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G-33a mutation in the promoter region of thrombomodulin gene and its association with coronary artery disease and plasma soluble thrombomodulin levels

      Abstract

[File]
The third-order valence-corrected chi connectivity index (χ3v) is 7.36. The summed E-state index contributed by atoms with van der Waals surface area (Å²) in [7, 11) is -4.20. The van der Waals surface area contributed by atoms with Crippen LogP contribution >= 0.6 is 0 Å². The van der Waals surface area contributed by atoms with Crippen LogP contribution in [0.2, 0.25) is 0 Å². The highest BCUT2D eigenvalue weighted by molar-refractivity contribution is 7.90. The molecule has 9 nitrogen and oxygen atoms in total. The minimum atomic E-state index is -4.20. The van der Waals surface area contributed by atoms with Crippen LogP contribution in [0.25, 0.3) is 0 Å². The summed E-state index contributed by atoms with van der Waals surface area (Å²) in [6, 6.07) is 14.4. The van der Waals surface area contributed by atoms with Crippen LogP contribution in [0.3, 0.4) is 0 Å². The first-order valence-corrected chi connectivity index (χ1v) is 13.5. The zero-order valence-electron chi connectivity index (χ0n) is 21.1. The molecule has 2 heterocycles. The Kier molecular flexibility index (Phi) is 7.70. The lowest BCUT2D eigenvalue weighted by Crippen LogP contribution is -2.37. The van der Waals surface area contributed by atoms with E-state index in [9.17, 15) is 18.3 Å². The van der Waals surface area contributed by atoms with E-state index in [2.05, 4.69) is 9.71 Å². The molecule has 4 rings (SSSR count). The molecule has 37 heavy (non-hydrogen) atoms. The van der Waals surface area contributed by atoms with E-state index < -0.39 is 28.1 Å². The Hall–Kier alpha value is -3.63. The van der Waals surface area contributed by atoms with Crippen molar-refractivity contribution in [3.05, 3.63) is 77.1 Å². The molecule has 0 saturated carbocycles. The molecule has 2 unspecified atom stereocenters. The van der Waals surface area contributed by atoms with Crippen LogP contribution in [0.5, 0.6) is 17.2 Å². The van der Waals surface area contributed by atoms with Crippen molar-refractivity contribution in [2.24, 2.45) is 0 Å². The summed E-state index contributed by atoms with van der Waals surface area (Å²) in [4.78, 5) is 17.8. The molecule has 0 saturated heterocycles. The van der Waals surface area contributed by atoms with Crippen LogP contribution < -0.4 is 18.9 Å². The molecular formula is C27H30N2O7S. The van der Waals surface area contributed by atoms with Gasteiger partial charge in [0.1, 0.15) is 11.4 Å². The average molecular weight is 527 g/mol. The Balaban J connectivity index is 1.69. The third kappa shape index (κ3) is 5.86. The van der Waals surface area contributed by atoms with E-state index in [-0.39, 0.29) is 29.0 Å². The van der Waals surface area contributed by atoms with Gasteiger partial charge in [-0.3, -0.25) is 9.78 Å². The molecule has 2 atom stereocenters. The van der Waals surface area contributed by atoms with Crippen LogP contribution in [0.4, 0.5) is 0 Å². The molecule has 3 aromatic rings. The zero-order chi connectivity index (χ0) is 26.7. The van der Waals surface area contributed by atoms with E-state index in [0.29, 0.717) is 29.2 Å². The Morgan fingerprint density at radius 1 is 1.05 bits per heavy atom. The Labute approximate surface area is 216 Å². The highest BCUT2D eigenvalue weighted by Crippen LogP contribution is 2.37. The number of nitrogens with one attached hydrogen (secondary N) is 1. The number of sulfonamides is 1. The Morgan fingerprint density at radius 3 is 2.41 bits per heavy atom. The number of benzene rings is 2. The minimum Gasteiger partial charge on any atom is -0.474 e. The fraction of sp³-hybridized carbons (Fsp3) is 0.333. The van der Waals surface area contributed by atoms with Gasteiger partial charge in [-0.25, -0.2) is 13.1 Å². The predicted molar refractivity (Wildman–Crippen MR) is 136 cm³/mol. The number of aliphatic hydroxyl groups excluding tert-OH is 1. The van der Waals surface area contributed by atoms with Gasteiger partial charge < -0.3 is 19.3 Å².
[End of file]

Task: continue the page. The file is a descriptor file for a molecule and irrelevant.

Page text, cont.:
Thrombomodulin is an endothelial glycoprotein that decreases thrombin activity and activates protein C. A recent study has shown that G-33A promoter mutation of the thrombomodulin gene occurs particularly in Asians. In this study, we analyzed the distribution of G-33A mutation in the promoter region of the thrombomodulin gene in the Chinese population and determined whether the mutation might be a risk for coronary artery disease (CAD). In addition, the influence of this mutation on plasma soluble thrombomodulin levels in patients with CAD was also examined. We studied 320 consecutive patients (mean age 63 years; 73% men) with CAD and 200 age- and sex-matched control subjects. Screening for thrombomodulin G-33A promoter mutation was conducted using polymerase chain reaction, single-strand conformation polymorphism, and direct deoxyribonucleic acid sequencing. The frequency of the G-33A mutation (GA+AA genotypes) was significantly higher in the CAD group (23.8% vs 15.5%, odds ratio [OR] 1.70, p = 0.031). Multiple logistic regression analysis showed that the mutation was an independent risk factor (OR 1.81, p = 0.016) for CAD, as was hypertension (OR 1.44, p = 0.040), diabetes mellitus (OR 2.50, p <0.001), and smoking (OR 2.15, p <0.001). In CAD patients with GG genotype, the soluble thrombomodulin level increased with the extent of CAD (36 ± 15 vs 47 ± 18 vs 55 ± 36 ng/ml in 1-, 2-, or 3-vessel CAD, p <0.001). However, in CAD patients with G-33A mutation, there was no difference between the levels of soluble thrombomodulin (39 ± 17 vs 37 ± 15 vs 42 ± 18 ng/ml, p = NS) in 1-, 2-, or 3-vessel CAD. Our observations suggest that there is a significant association of the G-33A mutation in thrombomodulin gene with CAD, and this mutation may influence the soluble thrombomodulin levels in patients with CAD.
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